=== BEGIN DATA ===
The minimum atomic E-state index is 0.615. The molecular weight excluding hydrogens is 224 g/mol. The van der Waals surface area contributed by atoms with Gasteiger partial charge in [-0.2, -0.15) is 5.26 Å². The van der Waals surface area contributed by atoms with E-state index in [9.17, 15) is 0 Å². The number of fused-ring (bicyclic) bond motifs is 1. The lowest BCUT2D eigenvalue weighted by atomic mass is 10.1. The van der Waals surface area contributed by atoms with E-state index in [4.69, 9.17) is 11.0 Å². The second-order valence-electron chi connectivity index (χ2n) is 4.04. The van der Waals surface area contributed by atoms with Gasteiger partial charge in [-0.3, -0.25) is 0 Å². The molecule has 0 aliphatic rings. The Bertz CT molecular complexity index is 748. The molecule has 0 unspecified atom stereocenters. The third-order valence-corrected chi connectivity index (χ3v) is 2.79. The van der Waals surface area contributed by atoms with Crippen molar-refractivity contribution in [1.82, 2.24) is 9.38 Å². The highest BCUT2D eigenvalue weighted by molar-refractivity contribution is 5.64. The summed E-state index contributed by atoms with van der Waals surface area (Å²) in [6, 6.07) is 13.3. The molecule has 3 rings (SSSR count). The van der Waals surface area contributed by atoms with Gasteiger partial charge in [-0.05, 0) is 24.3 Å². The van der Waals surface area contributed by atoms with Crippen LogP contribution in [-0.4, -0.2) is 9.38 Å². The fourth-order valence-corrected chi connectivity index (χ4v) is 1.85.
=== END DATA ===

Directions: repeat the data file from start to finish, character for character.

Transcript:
The minimum atomic E-state index is 0.615. The molecular weight excluding hydrogens is 224 g/mol. The van der Waals surface area contributed by atoms with Gasteiger partial charge in [-0.2, -0.15) is 5.26 Å². The van der Waals surface area contributed by atoms with E-state index in [9.17, 15) is 0 Å². The number of fused-ring (bicyclic) bond motifs is 1. The lowest BCUT2D eigenvalue weighted by atomic mass is 10.1. The van der Waals surface area contributed by atoms with E-state index in [4.69, 9.17) is 11.0 Å². The second-order valence-electron chi connectivity index (χ2n) is 4.04. The van der Waals surface area contributed by atoms with Gasteiger partial charge in [-0.3, -0.25) is 0 Å². The molecule has 0 aliphatic rings. The Bertz CT molecular complexity index is 748. The molecule has 0 unspecified atom stereocenters. The third-order valence-corrected chi connectivity index (χ3v) is 2.79. The van der Waals surface area contributed by atoms with Crippen molar-refractivity contribution in [1.82, 2.24) is 9.38 Å². The highest BCUT2D eigenvalue weighted by molar-refractivity contribution is 5.64. The summed E-state index contributed by atoms with van der Waals surface area (Å²) in [6, 6.07) is 13.3. The molecule has 3 rings (SSSR count). The van der Waals surface area contributed by atoms with Gasteiger partial charge in [-0.05, 0) is 24.3 Å². The van der Waals surface area contributed by atoms with Crippen LogP contribution in [-0.4, -0.2) is 9.38 Å². The fourth-order valence-corrected chi connectivity index (χ4v) is 1.85.